On June 20, 1927, the State Library of Ohio in Columbus closed because of a lack of funding after then-Gov. Vic Donahey vetoed appropriations. It was reopened the following August by a staff of unpaid volunteers led by previous state librarian Charles B. Galbreath. The state officially reopened the library the following year.
Established in 1817 by Gov. Thomas Worthington, the State Library was the first library in the old Northwest Territory. Its original 509 volumes were for the exclusive use of legislators. By 1845, anyone was allowed to read the library's books, although no one could borrow them for home use.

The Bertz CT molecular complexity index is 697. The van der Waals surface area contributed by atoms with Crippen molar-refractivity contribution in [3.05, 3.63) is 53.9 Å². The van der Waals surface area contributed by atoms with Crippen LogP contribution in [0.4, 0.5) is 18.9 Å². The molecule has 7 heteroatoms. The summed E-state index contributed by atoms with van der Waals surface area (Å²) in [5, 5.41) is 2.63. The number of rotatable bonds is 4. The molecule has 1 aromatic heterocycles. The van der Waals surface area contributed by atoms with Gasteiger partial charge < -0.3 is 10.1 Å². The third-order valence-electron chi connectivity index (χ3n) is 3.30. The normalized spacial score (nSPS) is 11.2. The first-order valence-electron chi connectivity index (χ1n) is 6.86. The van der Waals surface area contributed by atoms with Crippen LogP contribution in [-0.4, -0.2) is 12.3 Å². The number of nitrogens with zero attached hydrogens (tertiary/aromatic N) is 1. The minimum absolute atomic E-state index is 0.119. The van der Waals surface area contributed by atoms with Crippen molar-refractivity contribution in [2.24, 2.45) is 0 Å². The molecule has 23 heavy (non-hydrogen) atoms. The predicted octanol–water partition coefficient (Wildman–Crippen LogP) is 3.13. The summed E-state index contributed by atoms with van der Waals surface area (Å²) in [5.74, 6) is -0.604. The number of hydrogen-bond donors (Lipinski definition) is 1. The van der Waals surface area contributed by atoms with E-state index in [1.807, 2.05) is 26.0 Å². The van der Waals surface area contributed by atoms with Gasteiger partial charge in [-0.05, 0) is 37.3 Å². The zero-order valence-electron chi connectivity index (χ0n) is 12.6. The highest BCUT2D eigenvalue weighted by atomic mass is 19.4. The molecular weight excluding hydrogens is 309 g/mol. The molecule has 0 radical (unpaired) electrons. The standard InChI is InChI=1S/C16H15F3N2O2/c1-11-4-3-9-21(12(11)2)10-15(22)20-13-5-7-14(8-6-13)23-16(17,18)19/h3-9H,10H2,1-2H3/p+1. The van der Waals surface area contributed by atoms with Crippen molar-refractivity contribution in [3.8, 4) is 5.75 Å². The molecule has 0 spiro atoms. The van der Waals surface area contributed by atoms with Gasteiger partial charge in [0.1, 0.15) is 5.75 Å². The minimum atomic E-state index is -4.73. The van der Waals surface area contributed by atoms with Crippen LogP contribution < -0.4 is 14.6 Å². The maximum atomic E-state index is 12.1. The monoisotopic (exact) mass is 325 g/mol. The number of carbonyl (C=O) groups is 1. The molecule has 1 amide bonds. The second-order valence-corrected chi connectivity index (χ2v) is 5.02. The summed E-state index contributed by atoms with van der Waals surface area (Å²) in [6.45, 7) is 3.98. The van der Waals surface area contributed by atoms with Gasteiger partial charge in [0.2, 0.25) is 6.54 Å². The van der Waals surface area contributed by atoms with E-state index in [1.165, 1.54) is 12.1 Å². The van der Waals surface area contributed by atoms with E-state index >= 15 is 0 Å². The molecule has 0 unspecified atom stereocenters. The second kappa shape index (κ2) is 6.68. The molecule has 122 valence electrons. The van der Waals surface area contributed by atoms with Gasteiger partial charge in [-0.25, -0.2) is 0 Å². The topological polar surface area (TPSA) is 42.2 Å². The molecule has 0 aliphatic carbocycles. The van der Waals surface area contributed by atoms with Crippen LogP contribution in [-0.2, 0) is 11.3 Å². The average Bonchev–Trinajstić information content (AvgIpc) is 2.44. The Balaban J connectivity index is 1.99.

In 1896 it became a circulating library - anyone 21 or older could check out books. The same year, a traveling library was established to provide literature to remote areas of the state.
In 1953, the service operated 53 bookmobiles that circulated more than half a million books in 37 Ohio counties. The program continued until well into the 1970s.
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